5 things I wish I knew when I started concert photography

Two years ago, I got my first photo pass to shoot Dream Wife at Elsewhere in Brooklyn. In some ways, that show feels like forever ago. I was a total rookie, barely dipping my toes into the world of concert photography. But, it got me hooked. Though I sometimes still feel like a rookie (hello, imposter syndrome), I’ve learned quite a bit since then. To celebrate this mini-anniversary, I’m sharing five things I wish I knew when I started. 

Dream Wife at Elsewhere Brooklyn – January 2018

My camera in the dark

At the time, I was pretty reluctant to learn my way around a digital camera. I had been shooting analog exclusively for two years (and I didn’t really want to make the jump). Concert photography ended up being my crash course in digital, which was a blessing in disguise. I learned so much by troubleshooting on the go and pushing my camera to its limits. 

For about the first six months, I missed out on some great shots because I fumbled with my camera. I shoot fully manual. So when I started, I wasn’t able to change the ISO or shutter speed fast enough. Now, I can turn the dials in the dark without taking my eye off of the viewfinder. I could probably take concert photos in my sleep, too. 

How to get a photo pass

This is the question I get asked the most! About 80% of the time, I shoot as press. A month or two in advance, I’ll write a hit list of all the shows I want to see, contact my editors, and then email the respective PRs. It’s the easiest way to get access to the bigger shows. 

Many thanks to all the music blogs for running photo galleries – you’re the real MVPs.

You don’t always get approved, though. Sometimes, the list is already brimming with other photographers, or a show is very sold-out, or you emailed too last-minute, etc. Whatever the reason, not getting approved makes getting the yes’s so much better. And a healthy dose of rejection makes you not take the pass for granted. 

The other 20% of the time, I shoot friends’ gigs, get hired, or bring a camera into a room without a photo policy. I know all of this now, but there was a learning curve at the beginning. I started in New York, and the city is supersaturated with photographers. I requested way more shows than I ended up getting to shoot. Then, when I moved to Berlin, I had to figure it all out in another country. It turns out that the process is mostly the same.

All the technical stuff

For a while, I didn’t think my camera was built for concert photography, because it would freeze up. After taking a quick succession of photos, my screen would go black, the shutter wouldn’t take, and an orange light blinked to tell me “chill out.” I think I even once took out the battery in a photo pit to get my camera to work. Honestly, I’m surprised I didn’t end up with corrupted files. I then found out that I was using the wrong kind of SD card. Investing in UHS-II was game-changing.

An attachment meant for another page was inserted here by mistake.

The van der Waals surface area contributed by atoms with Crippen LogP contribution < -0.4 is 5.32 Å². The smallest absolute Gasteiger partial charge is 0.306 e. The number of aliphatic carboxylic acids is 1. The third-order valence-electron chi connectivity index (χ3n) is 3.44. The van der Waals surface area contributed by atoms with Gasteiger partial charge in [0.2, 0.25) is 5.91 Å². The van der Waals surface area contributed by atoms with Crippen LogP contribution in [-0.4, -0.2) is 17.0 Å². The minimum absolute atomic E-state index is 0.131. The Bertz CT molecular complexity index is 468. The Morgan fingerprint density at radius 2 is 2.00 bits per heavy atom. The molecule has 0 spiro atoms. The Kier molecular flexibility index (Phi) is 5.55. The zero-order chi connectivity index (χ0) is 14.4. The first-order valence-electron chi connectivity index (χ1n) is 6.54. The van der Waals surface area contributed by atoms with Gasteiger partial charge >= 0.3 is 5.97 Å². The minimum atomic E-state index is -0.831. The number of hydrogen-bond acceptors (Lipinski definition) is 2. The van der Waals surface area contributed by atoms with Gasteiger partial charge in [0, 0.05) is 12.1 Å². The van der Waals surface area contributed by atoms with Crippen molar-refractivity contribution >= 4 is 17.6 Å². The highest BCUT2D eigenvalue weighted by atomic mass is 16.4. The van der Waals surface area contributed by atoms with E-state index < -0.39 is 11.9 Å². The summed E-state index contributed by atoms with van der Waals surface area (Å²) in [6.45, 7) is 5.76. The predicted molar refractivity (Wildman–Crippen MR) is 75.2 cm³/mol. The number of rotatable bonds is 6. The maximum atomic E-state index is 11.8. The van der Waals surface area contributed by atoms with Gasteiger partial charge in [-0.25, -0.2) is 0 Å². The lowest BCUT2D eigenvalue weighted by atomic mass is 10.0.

Lightroom was another learn-as-you-go tool. I’m still experimenting with it. I’m still learning how to cull and archive my files. I think I kept white balance “As Shot” for the first year because I didn’t know it was even an option. 

Getting the shot

Coming from film photography, I’d wait to see a moment through the viewfinder before I’d waste the frame. Analog is slower. Each frame is a decision. And nothing beats the delayed gratification of getting to see photos that you forgot you had ever taken.

Concert photography, however, requires you to anticipate movements. You take a lot of bad photos. Unlike my film photo habits, you have to click away before you see the right expression on someone’s face. I would leave shows, knowing that I clicked milliseconds too late because I waited for a photo. I had to change the way that I instinctually shot and learn to see in a different way. Not sure if that makes sense to anyone but me. 

Continuous mode wasn’t the answer either. I rarely use it unless someone is dancing or moving back and forth on the stage. I don’t want to end up with 1,000 photos of sorta similar shots.


Watch out for mics and monitors. Very early on, a photog friend kindly pointed out that every. single. one. of my photos had a mic in front of the singer’s face. Total rookie mistake. Probably a right of passage for anyone starting out, unless you’ve done your research. Do other blogs tell you this? I’m not sure; I haven’t googled concert photography tips in awhile. Mics are very unflattering and sometimes unavoidable. Monitors on the stage cut off legs. But, now you’ll notice that most photographers shoot at an angle to avoid this problem. I usually work a crowd or photo pit by starting on the left side (to catch all those right-handed musicians) and then move to the other side.

Dream Wife at Primavera Sound – May 2019

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